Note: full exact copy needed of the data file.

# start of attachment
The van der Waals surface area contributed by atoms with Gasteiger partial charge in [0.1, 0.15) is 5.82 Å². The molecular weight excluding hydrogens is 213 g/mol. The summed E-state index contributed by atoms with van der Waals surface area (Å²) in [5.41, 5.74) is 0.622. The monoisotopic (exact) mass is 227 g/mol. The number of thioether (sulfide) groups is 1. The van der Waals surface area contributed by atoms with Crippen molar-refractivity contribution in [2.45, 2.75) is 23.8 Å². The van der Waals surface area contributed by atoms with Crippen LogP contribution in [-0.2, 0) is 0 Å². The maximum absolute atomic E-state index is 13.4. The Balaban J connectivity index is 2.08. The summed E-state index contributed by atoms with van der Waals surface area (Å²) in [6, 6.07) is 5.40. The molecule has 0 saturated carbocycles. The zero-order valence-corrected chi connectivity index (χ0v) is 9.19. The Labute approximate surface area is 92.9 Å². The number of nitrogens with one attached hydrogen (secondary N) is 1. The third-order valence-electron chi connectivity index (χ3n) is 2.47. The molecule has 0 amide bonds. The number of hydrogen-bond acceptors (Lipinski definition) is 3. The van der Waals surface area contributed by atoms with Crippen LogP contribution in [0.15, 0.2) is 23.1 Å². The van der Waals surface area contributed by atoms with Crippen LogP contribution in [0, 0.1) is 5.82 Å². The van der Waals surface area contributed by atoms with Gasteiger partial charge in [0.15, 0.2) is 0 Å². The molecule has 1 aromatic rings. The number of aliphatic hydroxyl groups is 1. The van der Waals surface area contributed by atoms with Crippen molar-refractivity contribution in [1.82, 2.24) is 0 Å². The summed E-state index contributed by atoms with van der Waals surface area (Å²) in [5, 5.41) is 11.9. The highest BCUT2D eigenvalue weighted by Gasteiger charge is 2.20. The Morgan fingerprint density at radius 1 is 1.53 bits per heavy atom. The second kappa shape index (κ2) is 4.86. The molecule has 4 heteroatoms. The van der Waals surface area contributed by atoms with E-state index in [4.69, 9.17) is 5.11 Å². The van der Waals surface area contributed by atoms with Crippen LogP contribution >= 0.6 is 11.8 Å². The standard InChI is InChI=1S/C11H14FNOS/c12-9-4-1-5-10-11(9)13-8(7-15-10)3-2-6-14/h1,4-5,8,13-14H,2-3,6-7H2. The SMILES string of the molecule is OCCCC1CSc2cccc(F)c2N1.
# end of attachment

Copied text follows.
The van der Waals surface area contributed by atoms with Gasteiger partial charge in [0.1, 0.15) is 5.82 Å². The molecular weight excluding hydrogens is 213 g/mol. The summed E-state index contributed by atoms with van der Waals surface area (Å²) in [5.41, 5.74) is 0.622. The monoisotopic (exact) mass is 227 g/mol. The number of thioether (sulfide) groups is 1. The van der Waals surface area contributed by atoms with Crippen molar-refractivity contribution in [2.45, 2.75) is 23.8 Å². The van der Waals surface area contributed by atoms with Crippen LogP contribution in [-0.2, 0) is 0 Å². The maximum absolute atomic E-state index is 13.4. The Balaban J connectivity index is 2.08. The summed E-state index contributed by atoms with van der Waals surface area (Å²) in [6, 6.07) is 5.40. The molecule has 0 saturated carbocycles. The zero-order valence-corrected chi connectivity index (χ0v) is 9.19. The Labute approximate surface area is 92.9 Å². The number of nitrogens with one attached hydrogen (secondary N) is 1. The third-order valence-electron chi connectivity index (χ3n) is 2.47. The molecule has 0 amide bonds. The number of hydrogen-bond acceptors (Lipinski definition) is 3. The van der Waals surface area contributed by atoms with Crippen LogP contribution in [0.15, 0.2) is 23.1 Å². The van der Waals surface area contributed by atoms with Crippen LogP contribution in [0, 0.1) is 5.82 Å². The van der Waals surface area contributed by atoms with Gasteiger partial charge in [0.15, 0.2) is 0 Å². The molecule has 1 aromatic rings. The number of aliphatic hydroxyl groups is 1. The van der Waals surface area contributed by atoms with Crippen molar-refractivity contribution in [1.82, 2.24) is 0 Å². The summed E-state index contributed by atoms with van der Waals surface area (Å²) in [5, 5.41) is 11.9. The highest BCUT2D eigenvalue weighted by Gasteiger charge is 2.20. The Morgan fingerprint density at radius 1 is 1.53 bits per heavy atom. The second kappa shape index (κ2) is 4.86. The molecule has 4 heteroatoms. The van der Waals surface area contributed by atoms with E-state index in [4.69, 9.17) is 5.11 Å². The van der Waals surface area contributed by atoms with Crippen LogP contribution >= 0.6 is 11.8 Å². The standard InChI is InChI=1S/C11H14FNOS/c12-9-4-1-5-10-11(9)13-8(7-15-10)3-2-6-14/h1,4-5,8,13-14H,2-3,6-7H2. The SMILES string of the molecule is OCCCC1CSc2cccc(F)c2N1.